Muted but monumental: The Vietnam Veterans Memorial
Maya Lin’s impressive design continues to heal and inspire on the National Mall in Washington, D.C.
Could a single work of art heal the wounds opened by America’s longest war? Could one work of architecture stitch together a country's riven psyche? Could a controversial, even reviled, monument ever be accepted as a symbol by veterans and their families? How were we to honor those who gave their lives in a confusing mix of patriotism and grief?
The Vietnam Veterans Memorial, designed by Maya Lin, is a 247-foot long “V” composed of two walls that meet at a 125-degree angle. Seventy reflective granite panels carry the names of the over 58,000 dead. Listed chronologically, the names run down almost to the ground as the walls slant from a height of 10 feet at the center into the earth 120 feet to either side. The memorial itself is cut from the land, so that when approached from the north it appears not to be there at all. And yet, its presence is manifest.
A somber commission, but a lively competition
The monument’s placement on the National Mall meant a host of reviews by various commissions and regulatory agencies, even if it was funded by private donations. The selection of Lin’s design, the subsequent roadblocks to getting the project to completion, and the eventual overwhelming embrace of the memorial is well known. But the memorial's success is arguably due to the early decision to select the monument by a contest, open to any American above the age of 18. Even though design competitions were held for the Capitol, the White House, the Washington Monument, and the Lincoln Memorial, Americans have never been entirely comfortable with competitions. The Vietnam Memorial was the largest competition ever held and it was the epitome of a well-run one.
The key challenge for this and war memorials before has always been symbolizing the gravity of war and creating something meaningful for those who might seek out a sacred place to grieve, to commemorate, to protest, or to simply remember. Faced with such obstacles, the Vietnam Veterans Memorial Fund contacted the AIA for professional help. The chair of the AIA's committee on competitions, Paul Spreiregen, an architect with considerable experience of European design contests, was chosen by the veterans' foundation as their professional advisor. Submissions were due in March 1981 and the completed memorial was dedicated on Armistice Day, 1982. A seven-person jury, which included architects Harry Weese and Pietro Belluschi, reviewed 1,432 blind entries.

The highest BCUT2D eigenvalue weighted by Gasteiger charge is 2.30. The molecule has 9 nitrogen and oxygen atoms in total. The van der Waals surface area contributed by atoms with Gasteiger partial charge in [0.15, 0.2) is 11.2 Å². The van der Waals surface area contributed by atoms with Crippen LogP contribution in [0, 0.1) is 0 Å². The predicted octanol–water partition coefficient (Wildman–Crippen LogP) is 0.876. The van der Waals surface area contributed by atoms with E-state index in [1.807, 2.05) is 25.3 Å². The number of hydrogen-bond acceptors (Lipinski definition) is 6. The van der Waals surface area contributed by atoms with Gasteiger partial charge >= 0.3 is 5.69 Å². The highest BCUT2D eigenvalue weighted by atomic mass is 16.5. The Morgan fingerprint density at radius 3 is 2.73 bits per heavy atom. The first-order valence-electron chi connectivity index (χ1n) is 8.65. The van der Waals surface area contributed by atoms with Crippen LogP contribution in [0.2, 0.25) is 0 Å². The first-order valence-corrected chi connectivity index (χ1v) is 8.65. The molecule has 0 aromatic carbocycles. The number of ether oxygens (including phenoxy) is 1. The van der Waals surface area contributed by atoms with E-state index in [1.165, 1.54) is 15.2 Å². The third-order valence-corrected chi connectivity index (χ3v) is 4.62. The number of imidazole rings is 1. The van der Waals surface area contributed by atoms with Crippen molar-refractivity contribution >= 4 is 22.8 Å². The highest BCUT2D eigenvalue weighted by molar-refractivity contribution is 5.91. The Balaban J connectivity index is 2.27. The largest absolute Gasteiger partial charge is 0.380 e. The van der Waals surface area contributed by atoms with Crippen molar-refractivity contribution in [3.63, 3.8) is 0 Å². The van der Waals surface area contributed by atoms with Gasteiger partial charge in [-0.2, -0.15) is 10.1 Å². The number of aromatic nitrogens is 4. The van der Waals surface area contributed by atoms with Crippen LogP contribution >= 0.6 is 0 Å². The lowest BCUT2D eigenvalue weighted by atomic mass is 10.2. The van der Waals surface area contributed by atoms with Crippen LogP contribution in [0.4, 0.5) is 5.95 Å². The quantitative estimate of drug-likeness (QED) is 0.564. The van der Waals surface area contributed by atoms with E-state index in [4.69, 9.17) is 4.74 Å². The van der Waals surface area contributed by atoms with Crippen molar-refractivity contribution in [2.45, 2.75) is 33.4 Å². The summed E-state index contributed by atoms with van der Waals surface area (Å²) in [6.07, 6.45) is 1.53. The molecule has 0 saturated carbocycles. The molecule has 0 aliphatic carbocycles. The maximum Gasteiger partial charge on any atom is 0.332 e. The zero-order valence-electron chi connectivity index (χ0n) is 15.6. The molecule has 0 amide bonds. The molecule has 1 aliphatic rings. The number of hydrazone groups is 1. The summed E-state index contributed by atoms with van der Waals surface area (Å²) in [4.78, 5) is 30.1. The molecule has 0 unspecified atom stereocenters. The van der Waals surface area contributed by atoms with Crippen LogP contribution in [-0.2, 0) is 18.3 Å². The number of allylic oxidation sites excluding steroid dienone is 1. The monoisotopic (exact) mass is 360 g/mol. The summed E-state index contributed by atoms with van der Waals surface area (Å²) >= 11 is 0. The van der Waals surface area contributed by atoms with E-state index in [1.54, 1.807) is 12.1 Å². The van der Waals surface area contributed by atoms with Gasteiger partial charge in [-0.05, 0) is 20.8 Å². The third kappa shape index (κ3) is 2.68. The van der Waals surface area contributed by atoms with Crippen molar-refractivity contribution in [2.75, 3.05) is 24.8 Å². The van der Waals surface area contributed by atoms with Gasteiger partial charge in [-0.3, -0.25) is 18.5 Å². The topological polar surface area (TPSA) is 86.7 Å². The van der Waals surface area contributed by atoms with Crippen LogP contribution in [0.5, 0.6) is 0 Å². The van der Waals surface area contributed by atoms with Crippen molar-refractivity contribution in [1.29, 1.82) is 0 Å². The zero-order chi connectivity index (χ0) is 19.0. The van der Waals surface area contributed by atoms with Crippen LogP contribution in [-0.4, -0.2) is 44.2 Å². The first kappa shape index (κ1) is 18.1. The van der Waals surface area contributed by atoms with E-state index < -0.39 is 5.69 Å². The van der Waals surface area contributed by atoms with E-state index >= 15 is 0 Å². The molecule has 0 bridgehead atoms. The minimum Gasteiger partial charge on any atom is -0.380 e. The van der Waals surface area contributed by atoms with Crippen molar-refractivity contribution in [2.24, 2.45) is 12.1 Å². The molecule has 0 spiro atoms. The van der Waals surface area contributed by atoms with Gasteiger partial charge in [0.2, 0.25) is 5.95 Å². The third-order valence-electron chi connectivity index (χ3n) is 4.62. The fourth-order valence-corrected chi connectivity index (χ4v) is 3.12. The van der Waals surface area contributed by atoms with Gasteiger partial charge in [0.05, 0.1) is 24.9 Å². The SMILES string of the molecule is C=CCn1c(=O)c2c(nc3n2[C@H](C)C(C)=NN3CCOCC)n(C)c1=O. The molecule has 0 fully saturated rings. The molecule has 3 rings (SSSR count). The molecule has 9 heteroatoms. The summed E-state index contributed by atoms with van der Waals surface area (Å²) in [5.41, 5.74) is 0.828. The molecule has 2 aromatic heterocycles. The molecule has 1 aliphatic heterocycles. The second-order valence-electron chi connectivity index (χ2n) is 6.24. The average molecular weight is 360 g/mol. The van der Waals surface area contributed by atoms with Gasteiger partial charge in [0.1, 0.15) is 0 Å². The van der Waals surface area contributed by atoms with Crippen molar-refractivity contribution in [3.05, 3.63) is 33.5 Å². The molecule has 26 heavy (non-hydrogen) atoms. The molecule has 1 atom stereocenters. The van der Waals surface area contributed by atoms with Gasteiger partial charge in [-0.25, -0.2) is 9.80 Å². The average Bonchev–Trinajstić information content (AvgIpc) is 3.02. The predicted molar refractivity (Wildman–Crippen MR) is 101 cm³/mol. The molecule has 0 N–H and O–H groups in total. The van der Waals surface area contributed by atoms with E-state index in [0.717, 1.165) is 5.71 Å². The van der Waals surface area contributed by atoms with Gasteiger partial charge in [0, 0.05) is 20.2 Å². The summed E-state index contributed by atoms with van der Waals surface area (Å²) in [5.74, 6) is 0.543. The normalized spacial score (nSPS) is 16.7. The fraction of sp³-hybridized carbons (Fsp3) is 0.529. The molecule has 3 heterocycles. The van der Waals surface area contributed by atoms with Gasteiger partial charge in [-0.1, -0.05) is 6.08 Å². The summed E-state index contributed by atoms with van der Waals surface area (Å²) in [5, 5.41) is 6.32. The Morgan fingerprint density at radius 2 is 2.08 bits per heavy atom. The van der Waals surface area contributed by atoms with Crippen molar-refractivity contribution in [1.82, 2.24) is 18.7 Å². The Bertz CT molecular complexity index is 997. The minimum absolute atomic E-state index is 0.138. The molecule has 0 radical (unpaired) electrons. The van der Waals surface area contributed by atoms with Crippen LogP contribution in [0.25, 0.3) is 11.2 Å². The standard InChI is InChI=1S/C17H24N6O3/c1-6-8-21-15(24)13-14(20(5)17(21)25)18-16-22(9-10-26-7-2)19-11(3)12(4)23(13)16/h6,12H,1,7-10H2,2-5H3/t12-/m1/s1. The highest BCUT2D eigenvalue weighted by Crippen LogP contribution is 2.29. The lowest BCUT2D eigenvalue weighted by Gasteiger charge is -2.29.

The design that launched a career
The genius of Lin's design was two-fold. First, that she understood that the memorial's views to the Washington Monument and the Lincoln Memorial were just as important as the form of the monument itself. (Grady Clay, a journalist and chair of the jury, said when the winning design was made public, "Most of the memorial is already there. It's the site, and the vistas from it.") Second, she understood that the landscape is more than a host to a plinth. The landscape could be integral to the memorial. Lin, the hitherto unknown Yale University student from Athens, Ohio, wrote, "I imagined taking a knife and cutting into the earth, opening it up, with an initial violence and pain that in time would heal."
There were protests when the memorial was unveiled. Two dozen members of Congress wrote President Reagan, decrying the memorial “as a political statement of shame and dishonor.” Yet the rightness of Lin's design, and why it appealed to the jury, was its lack of overly forced symbolism. Also, its form half-buried in the earth recedes with commendable understatement; its black stone is in sharp contrast to Washington’s many white neo-classical monuments.
In 2007, the AIA awarded the Vietnam Veterans Memorial with the Twenty-five Year Award, an honor for both Lin and architect of record, Cooper-Lecky Architects. Although it is a mere slice in the greater landscape of the Mall, this simple and daring design demonstrated that great architecture could heal as well as inspire.
William Morgan is an architectural historian and writer. He lives in Providence, RI.